AFTON, WY. - He was part of the package when Oakleaf High School decided on a new coach for their flailing football team that hadn't won but two games in its first three years of existence and it was …
AFTON, WY. - He was part of the package when Oakleaf High School decided on a new coach for their flailing football team that hadn't won but two games in its first three years of existence and it was his dad, Derek, now head coach at St. Johns Country Day School, who righted the ship.
"We got to the playoffs at Bradford and we talked about doing what was best for him at the time," said Chipoletti, who had played for Bradford County High where his dad coached and his grandfather, Neal, was athletic director. "We're a family first. I'm still friends with guys from Bradford."
Austin Chipoletti, now a cowboy on the Rocking J ranch in a small town called Afton in Wyoming, came to Oakleaf as a slinging, running quarterback that could do damage in the air with a corps of receivers that could break games instantly and with a running back, Aaron Duckworth, that could break on a dime and go yard in a hearbeat, came with his dad to Oakleaf. The pair instantly put the Knights back in the county conversation as more than just a good homecoming game.
Note: On defense was a kid named Shaquille Quarterman, a freshman who played linebacker.
"I didn't know about Shaq, but we were told there was a big, freakish athlete coming up from the junior high," said Chipoletti. "People were telling us about him. He played both sides at junior high."
Quarterman is now an All-ACC senior linebacker for the University of Miami. Duckworth graduated from University of Idaho after a stellar college stint as a running back.
On the first Chipoletti schedule, in 2012, the young upstart and his dad devised schemes to get wins over playoff bound Clay and Fleming Island under Frank Hall who eventually finished just out of the playoffs with a 7-3 record.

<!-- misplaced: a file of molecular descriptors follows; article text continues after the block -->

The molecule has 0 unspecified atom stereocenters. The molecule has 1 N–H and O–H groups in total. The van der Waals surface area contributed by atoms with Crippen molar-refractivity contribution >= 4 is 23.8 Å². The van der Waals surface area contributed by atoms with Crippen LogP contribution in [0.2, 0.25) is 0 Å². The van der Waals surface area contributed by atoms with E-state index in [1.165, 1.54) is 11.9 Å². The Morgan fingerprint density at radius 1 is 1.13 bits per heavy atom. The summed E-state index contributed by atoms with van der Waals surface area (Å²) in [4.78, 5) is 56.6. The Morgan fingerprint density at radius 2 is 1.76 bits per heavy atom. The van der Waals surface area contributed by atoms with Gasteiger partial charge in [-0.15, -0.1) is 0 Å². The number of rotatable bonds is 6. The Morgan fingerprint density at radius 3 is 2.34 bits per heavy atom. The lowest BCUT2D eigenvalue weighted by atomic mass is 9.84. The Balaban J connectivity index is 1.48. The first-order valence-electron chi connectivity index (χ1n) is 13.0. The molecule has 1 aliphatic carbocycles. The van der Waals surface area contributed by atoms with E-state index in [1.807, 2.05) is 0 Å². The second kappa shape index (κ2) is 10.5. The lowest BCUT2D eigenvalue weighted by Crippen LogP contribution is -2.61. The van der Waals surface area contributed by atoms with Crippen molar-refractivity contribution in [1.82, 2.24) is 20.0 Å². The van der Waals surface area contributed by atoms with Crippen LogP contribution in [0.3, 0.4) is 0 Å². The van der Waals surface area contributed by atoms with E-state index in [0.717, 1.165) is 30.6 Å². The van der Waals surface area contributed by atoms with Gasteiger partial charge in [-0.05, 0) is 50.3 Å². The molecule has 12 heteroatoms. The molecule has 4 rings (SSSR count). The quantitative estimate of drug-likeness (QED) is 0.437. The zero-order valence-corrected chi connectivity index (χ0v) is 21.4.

"We missed the playoffs by a game, but we lost to Columbia and Ridgeview and that kept us out," said Chipoletti. "Against Columbia, we got to the one yard and the ref threw a flag because my helmet chinstraps unbuckled and the flag nullified my touchdown that should have won the game."
The Fleming Island game was THE big game.
"I knew going in I was going to have a big game," said Chipoletti. "We had some history. There was a little bad blood."
After grandfather Neal Chipoletti opened the Fleming Island High School football team as its first head coach with son Derek as his offensive coordinator, Fleming Island would hire Frank Hall when Neal Chipoletti was to end his tenure.
"My dad interviewed for the job and they still hired Frank Hall," said Austin Chipoletti. "That was enough motivation for me to have a big game."
Chipoletti, after finishing off a 6-4 season with his dad, had a brief college stint at Weber State University in Montana where he had worked his way to action in 12 games as a true freshman, but still did not earn the starting slot despite 1650 yards passing, eight scores plus two touchdowns on the ground. The Wildcats did finish at 2-10.
"There was a coaching change," said Chipoletti. "I won the starting job in the spring for my sophomore year, but it wasn't home. I decided to leave and get somewhere closer."
Chipoletti transferred to the University of Alabama-Birmingham.
Alabama-Birmingham was a better fit, but utimately, the program folded and Chipoletti had to decide on a new life path.
Chipoletti finished at UAB with a business degree from UAB.
"Football was always a means to an end, but at that time, I was ready to move on," said Chipoletti. "UAB was good to honor the scholarship so I could finish my college education."
"I met a girl, Cheyenne Johnson, a student at Weber, and we started to go out," said Chipoletti. "She came from a big ranch family and I thought the small schools my dad coached at; Williston and Bradford, had given me some cowboy. I think they thought of me as a 'honyocker' a wannabe cowboy. Pretty funny."
Chipoletti, now 23, eventually married Cheyenne, now 28, and added daughter Maizey, now 2, to the family with a second daughter on the way.
"If you know me, I'm very competitive in everything I do and I was determined to make the cowboy thing work," said Chipoletti. "Cheyenne's family was filled with big time cowboys so I was around the best in the west kind of and wanted to be better myself."
Will Chipoletti ever return to Florida?
"After living here in Wyoming, in flyover country, I kind of like being in the middle of nowhere because the people here are hardworking, love their country and love their family," said Chipoletti. "I don't know if I could live in a city anymore."
Chipoletti is currently looking for land of his own in Wyoming to pursue his own ranch.
"It's tough work and very generational," said Chipoletti. "There are not that many people my age with ranches. Money is not why you ranch. I love the life."